In the summer of 2008, 24 climbers set out to make the final ascent to K2, the world’s second highest and arguably most dangerous mountain. Eleven never came back. It was a disaster in a sport accustomed to tragedy. And it was by no means clear what had gone wrong. About the only thing all the survivors agreed on: the weather had been perfect; bright, warm and clear.
Nick Ryan’s film—written by Mark Monroe, who structured such acclaimed documentaries as The Cove and The Tillman Story—draws on interviews with the remaining climbers, sherpas and bereaved relatives to piece together an idea of the fateful events from myriad perspectives. Mixing digital footage shot on the ascent with dramatic reconstructions à la Touching the Void, Ryan puts us in the climbers’ boots to show how the compulsion to reach the summit—married with the frighteningly volatile nature of K2 itself—combined to turn small misjudgments into fatal errors.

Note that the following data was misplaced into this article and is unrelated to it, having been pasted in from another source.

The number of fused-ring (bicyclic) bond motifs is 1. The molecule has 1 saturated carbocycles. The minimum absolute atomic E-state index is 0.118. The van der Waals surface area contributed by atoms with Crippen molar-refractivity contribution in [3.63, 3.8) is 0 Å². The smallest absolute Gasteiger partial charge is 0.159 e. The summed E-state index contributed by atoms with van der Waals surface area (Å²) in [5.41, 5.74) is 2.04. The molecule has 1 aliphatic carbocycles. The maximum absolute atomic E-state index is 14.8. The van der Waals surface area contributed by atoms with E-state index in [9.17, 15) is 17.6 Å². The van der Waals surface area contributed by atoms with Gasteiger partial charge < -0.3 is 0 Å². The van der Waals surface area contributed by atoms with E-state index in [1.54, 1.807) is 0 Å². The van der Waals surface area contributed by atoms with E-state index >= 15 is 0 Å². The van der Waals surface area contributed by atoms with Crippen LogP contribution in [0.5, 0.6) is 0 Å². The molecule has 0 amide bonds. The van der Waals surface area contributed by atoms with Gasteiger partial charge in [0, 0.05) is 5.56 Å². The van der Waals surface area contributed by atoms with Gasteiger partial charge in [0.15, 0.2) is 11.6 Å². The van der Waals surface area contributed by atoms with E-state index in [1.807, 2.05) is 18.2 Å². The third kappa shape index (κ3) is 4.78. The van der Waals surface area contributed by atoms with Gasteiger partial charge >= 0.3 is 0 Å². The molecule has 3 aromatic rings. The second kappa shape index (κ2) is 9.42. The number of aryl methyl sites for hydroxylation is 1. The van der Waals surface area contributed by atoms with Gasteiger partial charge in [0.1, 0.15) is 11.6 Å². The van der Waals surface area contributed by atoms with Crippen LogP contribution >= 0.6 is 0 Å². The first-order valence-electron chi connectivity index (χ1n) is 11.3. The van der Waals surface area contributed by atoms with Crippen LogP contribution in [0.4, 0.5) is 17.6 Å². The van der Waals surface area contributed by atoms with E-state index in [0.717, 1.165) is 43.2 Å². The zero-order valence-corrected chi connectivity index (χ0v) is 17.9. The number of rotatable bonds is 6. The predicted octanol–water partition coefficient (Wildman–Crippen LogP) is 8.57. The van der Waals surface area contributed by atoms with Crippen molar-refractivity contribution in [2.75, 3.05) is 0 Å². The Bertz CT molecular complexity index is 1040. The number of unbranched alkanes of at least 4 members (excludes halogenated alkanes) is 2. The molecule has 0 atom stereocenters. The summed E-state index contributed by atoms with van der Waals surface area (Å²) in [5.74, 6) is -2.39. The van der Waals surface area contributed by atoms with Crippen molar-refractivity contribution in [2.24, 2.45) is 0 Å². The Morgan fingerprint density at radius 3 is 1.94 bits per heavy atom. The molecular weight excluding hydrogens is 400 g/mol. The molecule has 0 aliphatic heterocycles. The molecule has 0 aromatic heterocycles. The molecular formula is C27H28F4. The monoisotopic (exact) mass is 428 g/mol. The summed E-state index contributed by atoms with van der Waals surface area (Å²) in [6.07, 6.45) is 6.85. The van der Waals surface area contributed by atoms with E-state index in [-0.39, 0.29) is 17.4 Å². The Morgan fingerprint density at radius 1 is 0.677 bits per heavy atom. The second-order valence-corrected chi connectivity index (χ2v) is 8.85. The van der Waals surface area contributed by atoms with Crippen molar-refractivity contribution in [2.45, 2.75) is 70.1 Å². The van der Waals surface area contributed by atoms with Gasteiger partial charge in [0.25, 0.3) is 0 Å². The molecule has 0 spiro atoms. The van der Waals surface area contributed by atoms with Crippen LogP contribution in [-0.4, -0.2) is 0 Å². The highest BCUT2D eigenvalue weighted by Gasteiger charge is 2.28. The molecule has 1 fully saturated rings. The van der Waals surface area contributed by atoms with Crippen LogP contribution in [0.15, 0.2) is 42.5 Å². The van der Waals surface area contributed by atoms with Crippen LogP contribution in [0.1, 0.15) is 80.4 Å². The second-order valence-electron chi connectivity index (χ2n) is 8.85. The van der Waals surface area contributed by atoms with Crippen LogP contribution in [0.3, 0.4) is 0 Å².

We will probably never know the full story behind this tragedy—the Korean climbing team’s leader refused to participate, and some of the survivors offer flatly contradictory testimony—The Summit will leave you in no doubt about how the majesty of this peak continues to entrance adventurers, and the enormous demands it makes of them. As one sign lower down the slopes puts it: “Respect the mountain.”
"Riveting. Gripping. Thrilling." Indiewire
"A gripping cliffhanger. A heart-throbbing experience." Hollywood Reporter